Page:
The amazing upside down house of Blackfriars Road, London

The amazing upside down house in Blackfriars Road, London

Created by Hackney artist Alex Chinneck, this striking installation of an inverted house can be seen turning heads on Blackfriars Road.

The amazing upside down house in Blackfriars Road, London

Entitled ‘Miner on the Moon (Upside Down House)’, the installation was created as part of the annual MERGE Festival in the Bankside area.

The project took over a derelict building dating back to the 1780s that was originally used as a storage facility for horses and carriages.

The amazing upside down house in Blackfriars Road, London

The artist matched the proportions of the existing façade, but flipped the shopfront, doors and windows the wrong way round.

The building is set to be demolished in a few years as part of the much-delayed 20 Blackfriars Road development, which will see two social-housing free  23 and 42-storey towers thrusting into the sky.

The amazing upside down house in Blackfriars Road, London

The amazing upside down house in Blackfriars Road, London

The amazing upside down house in Blackfriars Road, London

Here’s how the artist describes the work:

Miner on the Moon

The work is titled ‘Miner on the moon’. It is located just south of Blackfriars Bridge at 20 Blackfriars Road SE1 8NY and was produced as the finale to Merge Festival 2013.

Built in 1780, the site was originally used as livery stables housing horses and carriages for hire. The access through the site (the underpass to the bottom right of the building) was used to ferry live cattle from the rear yard to the Thames for trade. I was interested by how the architectural silhouette of the building had been created with this function in mind and I wanted to conceive a concept that responded to this shape and the buildings history.

The material and aesthetic decisions within the project celebrate the architectural heritage of Southwark and the timeless charm of its fatigued buildings. By presenting a very familiar architectural scenery and narrative in an inverted way, the audience hopefully re-appreciates the buildings and moments of our daily environments that we allow to slip into our subconscious.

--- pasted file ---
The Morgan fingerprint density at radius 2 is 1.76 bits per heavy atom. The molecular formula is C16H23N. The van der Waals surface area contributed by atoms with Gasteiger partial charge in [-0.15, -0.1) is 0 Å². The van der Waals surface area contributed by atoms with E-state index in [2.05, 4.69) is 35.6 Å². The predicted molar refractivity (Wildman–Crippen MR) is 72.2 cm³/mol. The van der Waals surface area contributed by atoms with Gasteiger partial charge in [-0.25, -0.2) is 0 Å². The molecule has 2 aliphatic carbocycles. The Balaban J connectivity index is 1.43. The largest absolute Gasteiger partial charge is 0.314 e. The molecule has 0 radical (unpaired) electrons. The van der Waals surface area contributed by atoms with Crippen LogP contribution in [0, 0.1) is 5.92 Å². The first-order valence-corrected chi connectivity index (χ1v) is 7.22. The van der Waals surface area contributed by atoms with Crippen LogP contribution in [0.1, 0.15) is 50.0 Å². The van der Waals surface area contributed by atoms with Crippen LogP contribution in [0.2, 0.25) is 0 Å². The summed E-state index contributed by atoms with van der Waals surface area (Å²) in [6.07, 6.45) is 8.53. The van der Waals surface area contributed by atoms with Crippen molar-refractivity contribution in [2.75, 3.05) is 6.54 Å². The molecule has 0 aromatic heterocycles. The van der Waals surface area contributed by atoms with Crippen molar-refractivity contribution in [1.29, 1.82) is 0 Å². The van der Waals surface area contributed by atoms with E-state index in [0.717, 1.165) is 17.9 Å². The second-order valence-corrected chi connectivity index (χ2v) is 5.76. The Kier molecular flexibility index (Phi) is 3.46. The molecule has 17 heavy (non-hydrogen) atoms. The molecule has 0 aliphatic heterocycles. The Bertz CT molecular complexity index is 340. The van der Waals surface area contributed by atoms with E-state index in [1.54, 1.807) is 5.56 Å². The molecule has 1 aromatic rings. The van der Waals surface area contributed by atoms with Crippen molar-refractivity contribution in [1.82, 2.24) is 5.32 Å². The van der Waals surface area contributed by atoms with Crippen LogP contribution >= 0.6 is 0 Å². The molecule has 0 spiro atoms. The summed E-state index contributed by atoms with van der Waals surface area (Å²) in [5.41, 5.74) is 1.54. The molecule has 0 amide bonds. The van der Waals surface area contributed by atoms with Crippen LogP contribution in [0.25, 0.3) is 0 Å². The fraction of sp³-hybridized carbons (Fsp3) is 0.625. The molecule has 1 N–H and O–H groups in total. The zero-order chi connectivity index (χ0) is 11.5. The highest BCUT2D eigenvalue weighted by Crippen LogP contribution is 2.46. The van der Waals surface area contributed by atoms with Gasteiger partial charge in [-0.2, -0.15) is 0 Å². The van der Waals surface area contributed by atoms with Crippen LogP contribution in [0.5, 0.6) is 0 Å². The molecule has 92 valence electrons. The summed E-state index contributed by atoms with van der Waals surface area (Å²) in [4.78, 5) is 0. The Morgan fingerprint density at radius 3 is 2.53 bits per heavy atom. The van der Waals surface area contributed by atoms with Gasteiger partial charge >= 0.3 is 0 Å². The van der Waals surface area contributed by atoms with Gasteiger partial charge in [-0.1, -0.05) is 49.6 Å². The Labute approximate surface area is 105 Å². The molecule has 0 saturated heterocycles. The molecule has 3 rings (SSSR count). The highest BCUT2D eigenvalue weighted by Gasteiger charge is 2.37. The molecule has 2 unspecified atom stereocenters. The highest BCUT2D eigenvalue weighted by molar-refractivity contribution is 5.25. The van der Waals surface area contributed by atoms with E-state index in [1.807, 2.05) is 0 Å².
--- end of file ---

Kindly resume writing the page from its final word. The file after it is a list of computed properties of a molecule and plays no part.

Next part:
The sign (W. H. Willcox & Co Ltd) is a company founded in 1876 on Southwark Street a few minutes walk from the site. After being dissolved in 1986, I found their enamel signage earlier this year in a reclamation yard in Wales and this sign initiated and informed the mood of the work.

As an artist, this very busy junction is of course prime real estate for public sculpture given the volume of traffic and potential audience. Having said that, I’m conscious that when a person walks through the doors of an art gallery they do so through choice but people do not make that choice when presented with public sculpture. I wanted to create an artwork therefore that offered spectacle but was simultaneously subtle and by using the material and architectural language of the district the artwork has the ability to disappear into its environment without dominating it.

The project was built in partnership Mace Group. Other supporters and sponsors include Tate, Better Bankside, Ibstock Brick, Norbord, Euroform, Eurobrick, K-Rend, Kingspan, Lyons Annoot, Benchmark Scaffolding, Dhesi and Urban Surface Protection.

The amazing upside down house in Blackfriars Road, London

Previously, Alex Chinneck had created this marvellous piece in Margate, called From the Knees of my Nose to the Belly of my Toes, removing the façade of a long derelict four storey house, and adding a new frontage that that appears to have slithered down from the top. Read more here.

Artist’s website: alexchinneck.com